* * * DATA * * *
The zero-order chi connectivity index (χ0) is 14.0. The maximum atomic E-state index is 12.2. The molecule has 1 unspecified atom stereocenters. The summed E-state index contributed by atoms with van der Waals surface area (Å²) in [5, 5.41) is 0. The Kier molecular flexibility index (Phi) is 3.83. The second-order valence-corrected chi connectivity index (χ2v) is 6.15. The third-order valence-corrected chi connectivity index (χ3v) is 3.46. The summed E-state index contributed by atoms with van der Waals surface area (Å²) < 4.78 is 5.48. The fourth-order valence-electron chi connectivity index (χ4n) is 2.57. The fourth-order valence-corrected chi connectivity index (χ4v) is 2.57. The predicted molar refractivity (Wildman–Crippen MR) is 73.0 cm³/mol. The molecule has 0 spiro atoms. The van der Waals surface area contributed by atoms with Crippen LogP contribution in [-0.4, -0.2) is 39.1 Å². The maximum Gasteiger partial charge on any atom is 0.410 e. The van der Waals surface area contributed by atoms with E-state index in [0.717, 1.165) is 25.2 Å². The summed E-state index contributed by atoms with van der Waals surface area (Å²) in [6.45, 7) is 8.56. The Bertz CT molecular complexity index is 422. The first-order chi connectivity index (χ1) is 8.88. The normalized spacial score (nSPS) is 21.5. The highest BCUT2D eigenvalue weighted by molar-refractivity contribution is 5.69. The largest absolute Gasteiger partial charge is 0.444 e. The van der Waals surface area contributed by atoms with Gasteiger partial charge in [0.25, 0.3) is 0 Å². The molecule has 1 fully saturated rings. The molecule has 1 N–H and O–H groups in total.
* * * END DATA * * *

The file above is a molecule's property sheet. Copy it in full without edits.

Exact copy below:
The zero-order chi connectivity index (χ0) is 14.0. The maximum atomic E-state index is 12.2. The molecule has 1 unspecified atom stereocenters. The summed E-state index contributed by atoms with van der Waals surface area (Å²) in [5, 5.41) is 0. The Kier molecular flexibility index (Phi) is 3.83. The second-order valence-corrected chi connectivity index (χ2v) is 6.15. The third-order valence-corrected chi connectivity index (χ3v) is 3.46. The summed E-state index contributed by atoms with van der Waals surface area (Å²) < 4.78 is 5.48. The fourth-order valence-electron chi connectivity index (χ4n) is 2.57. The fourth-order valence-corrected chi connectivity index (χ4v) is 2.57. The predicted molar refractivity (Wildman–Crippen MR) is 73.0 cm³/mol. The molecule has 0 spiro atoms. The van der Waals surface area contributed by atoms with Crippen LogP contribution in [-0.4, -0.2) is 39.1 Å². The maximum Gasteiger partial charge on any atom is 0.410 e. The van der Waals surface area contributed by atoms with E-state index in [0.717, 1.165) is 25.2 Å². The summed E-state index contributed by atoms with van der Waals surface area (Å²) in [6.45, 7) is 8.56. The Bertz CT molecular complexity index is 422. The first-order chi connectivity index (χ1) is 8.88. The normalized spacial score (nSPS) is 21.5. The highest BCUT2D eigenvalue weighted by molar-refractivity contribution is 5.69. The largest absolute Gasteiger partial charge is 0.444 e. The van der Waals surface area contributed by atoms with Gasteiger partial charge in [0.25, 0.3) is 0 Å². The molecule has 1 fully saturated rings. The molecule has 1 N–H and O–H groups in total.